1. Carlson, Glenn MSN, RN, CCRN

Article Content


The purpose of this presentation was to show how a glycemic management protocol was changed based on current literature, patient blood glucose (BG) data, and feedback from physicians and nurses.



Glycemic management is a hot topic in critical care nursing. The groundbreaking research of Drs Furnary and VanDenBurgh showed that tight glycemic management for cardiac surgical patients lowers mortality, decreases intensive care unit length of stay, and decreases infections.



Recently, data have been published indicating that tight glycemic control may not be as good for other patient populations, specifically the neuro and medical critical care patients. This literature shows that incidence of hypoglycemia may be the etiology of worse outcomes.



An adjustment was made to the continuous insulin infusion protocol at our institution. The protocol is loosely based on the original protocol from Dr Furnary's "Portland" protocol. The clinical nurse specialist for critical care spoke to bedside nurses and the intensivists on the protocol. The clinical nurse specialist also looked at the BG data from the SICU and MICU. Changes were made based on the data and feedback from nurses and physicians. Specifically, the target was adjusted between 85 to 110 mg/dL and 100 to 130 mg/dL. Percentages of BGs were then tracked for the ranges of 70 to 130, less than 70, less than 60, less than 40, and greater than 180.



The data showed a significant decrease in incidences of BG less than 40 and decreases in BGs less than 60 and 70 respectively. There was no change in percentages of BGs outside of the target or BGs greater than 180 mg/dL.



Adjusting insulin and glycemic management protocols based on physician and nurse input and individual institution data can significantly impact the incidence of hypoglycemia. In addition, the nurses were able to do more BGs every 2 hours rather than every hour because of changes made in accounting for nursing time.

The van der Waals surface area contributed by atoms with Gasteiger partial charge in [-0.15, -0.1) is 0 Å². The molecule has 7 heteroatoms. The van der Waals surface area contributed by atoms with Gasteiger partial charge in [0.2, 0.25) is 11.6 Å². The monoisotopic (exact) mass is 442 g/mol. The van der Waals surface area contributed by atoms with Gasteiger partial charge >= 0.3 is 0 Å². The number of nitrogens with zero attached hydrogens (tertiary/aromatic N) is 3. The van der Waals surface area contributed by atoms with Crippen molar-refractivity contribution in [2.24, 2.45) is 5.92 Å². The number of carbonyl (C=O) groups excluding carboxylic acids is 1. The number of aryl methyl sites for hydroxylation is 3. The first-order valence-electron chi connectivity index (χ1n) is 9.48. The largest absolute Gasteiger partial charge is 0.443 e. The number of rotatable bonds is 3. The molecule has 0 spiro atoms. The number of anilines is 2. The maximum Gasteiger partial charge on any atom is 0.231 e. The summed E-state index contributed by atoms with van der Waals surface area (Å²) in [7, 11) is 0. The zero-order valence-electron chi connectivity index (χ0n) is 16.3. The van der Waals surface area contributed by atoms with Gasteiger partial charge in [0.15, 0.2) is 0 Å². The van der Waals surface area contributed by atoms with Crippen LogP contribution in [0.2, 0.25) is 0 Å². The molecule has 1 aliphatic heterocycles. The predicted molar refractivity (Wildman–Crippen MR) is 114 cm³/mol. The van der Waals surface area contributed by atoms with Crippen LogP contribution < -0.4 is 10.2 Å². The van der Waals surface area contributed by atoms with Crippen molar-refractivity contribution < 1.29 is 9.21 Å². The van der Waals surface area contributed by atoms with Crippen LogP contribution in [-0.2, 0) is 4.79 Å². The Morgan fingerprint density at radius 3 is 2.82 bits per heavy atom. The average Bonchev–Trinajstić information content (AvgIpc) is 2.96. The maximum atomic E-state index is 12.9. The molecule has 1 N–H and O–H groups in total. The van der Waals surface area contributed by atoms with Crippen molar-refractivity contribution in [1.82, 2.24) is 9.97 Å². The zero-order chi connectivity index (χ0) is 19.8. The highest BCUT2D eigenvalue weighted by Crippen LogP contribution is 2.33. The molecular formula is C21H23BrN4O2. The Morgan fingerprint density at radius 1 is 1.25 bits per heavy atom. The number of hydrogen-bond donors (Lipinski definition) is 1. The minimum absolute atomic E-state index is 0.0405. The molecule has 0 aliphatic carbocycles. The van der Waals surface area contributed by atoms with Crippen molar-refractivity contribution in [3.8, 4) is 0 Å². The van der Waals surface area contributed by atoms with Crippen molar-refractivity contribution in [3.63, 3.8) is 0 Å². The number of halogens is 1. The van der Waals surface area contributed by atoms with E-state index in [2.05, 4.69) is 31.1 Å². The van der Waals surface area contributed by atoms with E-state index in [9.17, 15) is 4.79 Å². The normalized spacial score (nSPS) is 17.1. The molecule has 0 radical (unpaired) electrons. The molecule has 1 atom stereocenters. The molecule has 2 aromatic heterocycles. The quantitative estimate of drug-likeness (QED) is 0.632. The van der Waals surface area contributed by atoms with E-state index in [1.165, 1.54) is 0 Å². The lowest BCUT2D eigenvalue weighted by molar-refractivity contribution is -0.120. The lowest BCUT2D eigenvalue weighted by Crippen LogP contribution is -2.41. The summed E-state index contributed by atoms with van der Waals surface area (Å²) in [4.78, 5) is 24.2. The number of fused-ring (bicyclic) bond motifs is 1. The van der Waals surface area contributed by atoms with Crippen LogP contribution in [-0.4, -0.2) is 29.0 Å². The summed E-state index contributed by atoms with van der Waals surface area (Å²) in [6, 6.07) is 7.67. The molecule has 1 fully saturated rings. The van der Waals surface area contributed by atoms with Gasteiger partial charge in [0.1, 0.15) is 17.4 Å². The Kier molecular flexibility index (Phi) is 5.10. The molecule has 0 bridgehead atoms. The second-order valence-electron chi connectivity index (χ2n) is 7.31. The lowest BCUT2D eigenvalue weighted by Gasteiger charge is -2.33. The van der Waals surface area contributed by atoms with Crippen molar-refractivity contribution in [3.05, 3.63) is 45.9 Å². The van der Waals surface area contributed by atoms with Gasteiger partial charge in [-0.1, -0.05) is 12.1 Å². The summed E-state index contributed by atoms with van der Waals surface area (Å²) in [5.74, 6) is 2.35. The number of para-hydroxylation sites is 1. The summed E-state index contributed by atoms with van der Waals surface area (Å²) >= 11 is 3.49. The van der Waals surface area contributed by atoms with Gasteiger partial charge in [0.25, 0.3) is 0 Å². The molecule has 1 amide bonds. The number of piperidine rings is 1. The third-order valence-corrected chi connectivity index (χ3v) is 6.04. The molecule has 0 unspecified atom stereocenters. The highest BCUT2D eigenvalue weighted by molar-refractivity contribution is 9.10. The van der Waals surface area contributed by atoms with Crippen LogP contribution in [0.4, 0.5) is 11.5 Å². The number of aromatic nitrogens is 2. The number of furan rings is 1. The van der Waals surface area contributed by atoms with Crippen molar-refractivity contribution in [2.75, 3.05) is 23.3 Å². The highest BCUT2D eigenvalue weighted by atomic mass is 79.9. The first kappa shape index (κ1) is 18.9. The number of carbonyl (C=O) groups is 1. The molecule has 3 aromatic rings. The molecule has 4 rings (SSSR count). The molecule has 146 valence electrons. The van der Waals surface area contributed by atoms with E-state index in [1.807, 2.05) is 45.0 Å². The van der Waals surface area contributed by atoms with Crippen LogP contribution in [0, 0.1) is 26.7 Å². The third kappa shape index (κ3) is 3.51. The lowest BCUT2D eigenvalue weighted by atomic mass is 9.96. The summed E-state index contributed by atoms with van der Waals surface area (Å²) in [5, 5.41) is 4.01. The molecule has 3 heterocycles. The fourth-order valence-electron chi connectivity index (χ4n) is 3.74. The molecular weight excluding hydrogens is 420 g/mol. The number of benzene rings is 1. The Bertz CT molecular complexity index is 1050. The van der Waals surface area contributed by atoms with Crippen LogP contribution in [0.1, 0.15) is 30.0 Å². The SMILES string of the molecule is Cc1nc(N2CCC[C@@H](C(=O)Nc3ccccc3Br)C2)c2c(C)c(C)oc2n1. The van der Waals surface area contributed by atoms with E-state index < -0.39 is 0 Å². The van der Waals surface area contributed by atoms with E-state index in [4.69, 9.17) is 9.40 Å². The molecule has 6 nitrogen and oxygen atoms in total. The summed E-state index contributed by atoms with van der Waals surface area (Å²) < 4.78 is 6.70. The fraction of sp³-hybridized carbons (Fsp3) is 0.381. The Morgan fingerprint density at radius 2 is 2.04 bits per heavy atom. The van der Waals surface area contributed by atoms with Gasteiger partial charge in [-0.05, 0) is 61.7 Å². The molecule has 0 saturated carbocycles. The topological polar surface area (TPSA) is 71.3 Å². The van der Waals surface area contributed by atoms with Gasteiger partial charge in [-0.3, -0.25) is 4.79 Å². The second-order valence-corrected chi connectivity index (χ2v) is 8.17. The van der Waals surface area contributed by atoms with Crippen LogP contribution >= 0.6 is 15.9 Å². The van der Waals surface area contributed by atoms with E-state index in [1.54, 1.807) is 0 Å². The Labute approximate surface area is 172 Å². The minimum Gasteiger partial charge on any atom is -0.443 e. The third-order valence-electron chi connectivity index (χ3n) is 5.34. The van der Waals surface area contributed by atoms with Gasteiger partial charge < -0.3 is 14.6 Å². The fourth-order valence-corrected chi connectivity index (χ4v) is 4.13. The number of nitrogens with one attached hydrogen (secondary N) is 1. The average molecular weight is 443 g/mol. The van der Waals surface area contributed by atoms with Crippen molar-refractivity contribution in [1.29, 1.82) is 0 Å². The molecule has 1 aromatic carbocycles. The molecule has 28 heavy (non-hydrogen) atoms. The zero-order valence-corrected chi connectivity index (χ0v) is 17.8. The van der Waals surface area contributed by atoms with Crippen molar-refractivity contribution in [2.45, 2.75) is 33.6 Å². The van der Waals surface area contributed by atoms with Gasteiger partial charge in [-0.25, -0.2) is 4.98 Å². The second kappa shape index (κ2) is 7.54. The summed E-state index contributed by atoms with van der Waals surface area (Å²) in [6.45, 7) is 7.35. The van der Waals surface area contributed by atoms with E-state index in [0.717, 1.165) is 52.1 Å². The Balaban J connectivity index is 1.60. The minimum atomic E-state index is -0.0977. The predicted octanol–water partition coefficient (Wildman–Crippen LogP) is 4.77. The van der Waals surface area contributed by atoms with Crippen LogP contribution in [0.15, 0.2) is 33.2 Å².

Implications for Practice:

The presentation will demonstrate an approach to improve a glycemic management protocol for the critically ill patient by decreasing hypoglycemic events and nurse workload.


Section Description

The 2009 NACNS National Conference will be held in St Louis, Missouri, on March 5 to 7. More than 350 clinical nurse specialists (CNSs), graduate faculty, nurse administrators, nurse researchers, and graduate students are registered. This year's theme, "Clinical Nurse Specialists: Vision, Value, Voice," demonstrates the essential leadership skills of the CNS as well as the CNS role in implementing evidence-based practice.


Seventy abstracts were selected for either podium or poster presentations. Again, this year, there is a CNS student poster session. The abstracts addressed CNS practice in 3 practice domains (spheres of influence), emphasizing patient safety and quality care outcomes, leadership, evidence-based practice, and new ways to shape CNS practice. Topics include CNS work activities incorporated into 3 spheres of influence-patients, nursing practice, organization/system-including the development of clinical inquiry skills among staff nurses, use of simulation technology, strategies to maintain clinical excellence, CNS practice in end-of-life care decisions, and many new and thoughtful ideas to support CNS education, practice, and research. Collectively, the abstracts represent the breadth, depth, and richness of the CNSs' contribution to the well-being of individuals, families, communities, as well as to the advancement of the nursing profession.


The conference abstracts were published here to facilitate sharing this emerging new knowledge with those who were unable to attend the conference. As you read each abstract, appreciate the intellectual talent and clinical scholarship of your CNS colleagues who are advancing the practice of nursing and contributing to the health of society through improved outcomes for patients and healthcare organizations. We encourage you to contact individual presenters to network, collaborate, consult, or share your thoughts and ideas on the conference topics. Watch out for next year's call for abstracts and consider submitting for presentation at NACNS' next annual conference in Portland, Oregon, on March 4 to 6, 2010.